Researchers pursue novel therapeutic targets for inflammatory bowel disease
A group of University of Birmingham research scientists has received a prestigious Innovators Award from US-based Kenneth Rainin Foundation to fund foundational research in inflammatory bowel disease (IBD).
There is currently no cure for IBD, which affects 2.5 million people across Europe and is increasing globally with industrialisation. It is a chronic condition with a high burden of symptoms, and severely affected people may require removal of part of the colon to control the impact of disease.
The Innovators Award will enable the research group to investigate a promising new therapeutic target that has already been identified and patented by University of Birmingham Enterprise.
The target is embedded in a previously unknown regulatory pathway that controls the magnitude of the inflammatory response. The pathway is believed to be pivotal in protecting inflamed tissues from excessive damage, and is disordered in conditions such as IBD, Type 1 diabetes and rheumatoid arthritis, all of which are characterised by chronic inflammation that destroys the patient’s own tissues.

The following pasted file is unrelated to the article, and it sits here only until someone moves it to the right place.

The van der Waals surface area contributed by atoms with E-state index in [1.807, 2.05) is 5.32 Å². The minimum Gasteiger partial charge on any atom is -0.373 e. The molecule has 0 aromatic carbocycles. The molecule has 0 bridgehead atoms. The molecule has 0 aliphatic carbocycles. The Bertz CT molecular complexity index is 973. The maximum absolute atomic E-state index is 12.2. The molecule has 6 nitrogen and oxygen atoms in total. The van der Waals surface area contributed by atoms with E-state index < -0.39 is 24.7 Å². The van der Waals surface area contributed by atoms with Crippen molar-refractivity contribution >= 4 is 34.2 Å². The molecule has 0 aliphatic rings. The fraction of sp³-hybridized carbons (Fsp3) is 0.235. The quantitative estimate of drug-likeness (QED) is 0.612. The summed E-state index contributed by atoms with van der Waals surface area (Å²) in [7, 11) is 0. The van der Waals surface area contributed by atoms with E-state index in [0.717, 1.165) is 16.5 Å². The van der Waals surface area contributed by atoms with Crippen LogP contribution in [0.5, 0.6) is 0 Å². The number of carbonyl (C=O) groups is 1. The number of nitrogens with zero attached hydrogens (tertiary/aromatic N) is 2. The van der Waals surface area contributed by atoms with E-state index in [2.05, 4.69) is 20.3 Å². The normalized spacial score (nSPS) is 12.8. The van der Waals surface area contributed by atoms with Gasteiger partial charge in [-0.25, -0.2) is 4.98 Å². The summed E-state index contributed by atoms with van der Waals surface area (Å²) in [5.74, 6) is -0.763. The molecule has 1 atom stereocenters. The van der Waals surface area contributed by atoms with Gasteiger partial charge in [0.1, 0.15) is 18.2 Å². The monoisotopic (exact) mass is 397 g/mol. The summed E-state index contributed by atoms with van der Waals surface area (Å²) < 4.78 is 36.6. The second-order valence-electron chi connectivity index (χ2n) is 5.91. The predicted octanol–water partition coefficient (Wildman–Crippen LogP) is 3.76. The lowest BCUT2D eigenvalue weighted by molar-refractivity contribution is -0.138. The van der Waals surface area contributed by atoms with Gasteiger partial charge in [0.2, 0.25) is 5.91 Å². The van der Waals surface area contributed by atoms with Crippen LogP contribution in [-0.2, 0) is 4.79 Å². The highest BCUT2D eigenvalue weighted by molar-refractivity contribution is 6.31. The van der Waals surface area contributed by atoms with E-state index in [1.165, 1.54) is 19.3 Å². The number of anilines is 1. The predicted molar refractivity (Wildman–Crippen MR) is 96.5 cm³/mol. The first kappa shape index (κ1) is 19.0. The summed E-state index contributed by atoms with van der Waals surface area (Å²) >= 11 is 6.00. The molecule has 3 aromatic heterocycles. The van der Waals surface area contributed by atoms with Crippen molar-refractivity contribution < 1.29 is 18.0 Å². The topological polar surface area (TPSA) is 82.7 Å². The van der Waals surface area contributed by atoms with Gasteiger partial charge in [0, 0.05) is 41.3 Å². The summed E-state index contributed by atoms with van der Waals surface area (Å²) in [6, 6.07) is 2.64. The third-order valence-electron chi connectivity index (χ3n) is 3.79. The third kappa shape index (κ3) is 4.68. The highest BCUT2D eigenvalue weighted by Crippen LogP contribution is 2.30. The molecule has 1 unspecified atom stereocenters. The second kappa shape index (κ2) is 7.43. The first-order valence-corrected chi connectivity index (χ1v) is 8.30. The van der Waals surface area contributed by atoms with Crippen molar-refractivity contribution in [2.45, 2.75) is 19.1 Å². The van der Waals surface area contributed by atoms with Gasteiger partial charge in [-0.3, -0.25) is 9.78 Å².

Normally the pathway acts to prevent excessive trafficking of T cells (white blood cells involved in inflammation) from the blood stream into tissues. There are several steps in this pathway, but Professor Ed Rainger’s group, from the Institute of Cardiovascular Sciences, have discovered that the key molecule was a 14 amino acid peptide, and they dubbed the molecule PEPITEM (Peptide Inhibitor of Trans-Endothelial Migration).
The Innovators Award will enable the group, in collaboration with Tariq Iqbal, a clinician specialising in IBD, to screen patients with ulcerative colitis and Crohn’s disease to find out how the pathway is disordered in these diseases, and perform further studies to find out whether PEPITEM could reduce the severity of disease.
Dr Jonathan Watkins, Head of Intellectual Property at University of Birmingham Enterprise, commented: “We identified the potential of Professor Rainger’s work at a very early stage, and it is truly exciting to be involved in the evolving research in this area.
"The Award will fund the next chapter of the research in this pathway, which could be used to moderate the inflammatory response in a range of diseases that feature a chronic inflammatory response.”
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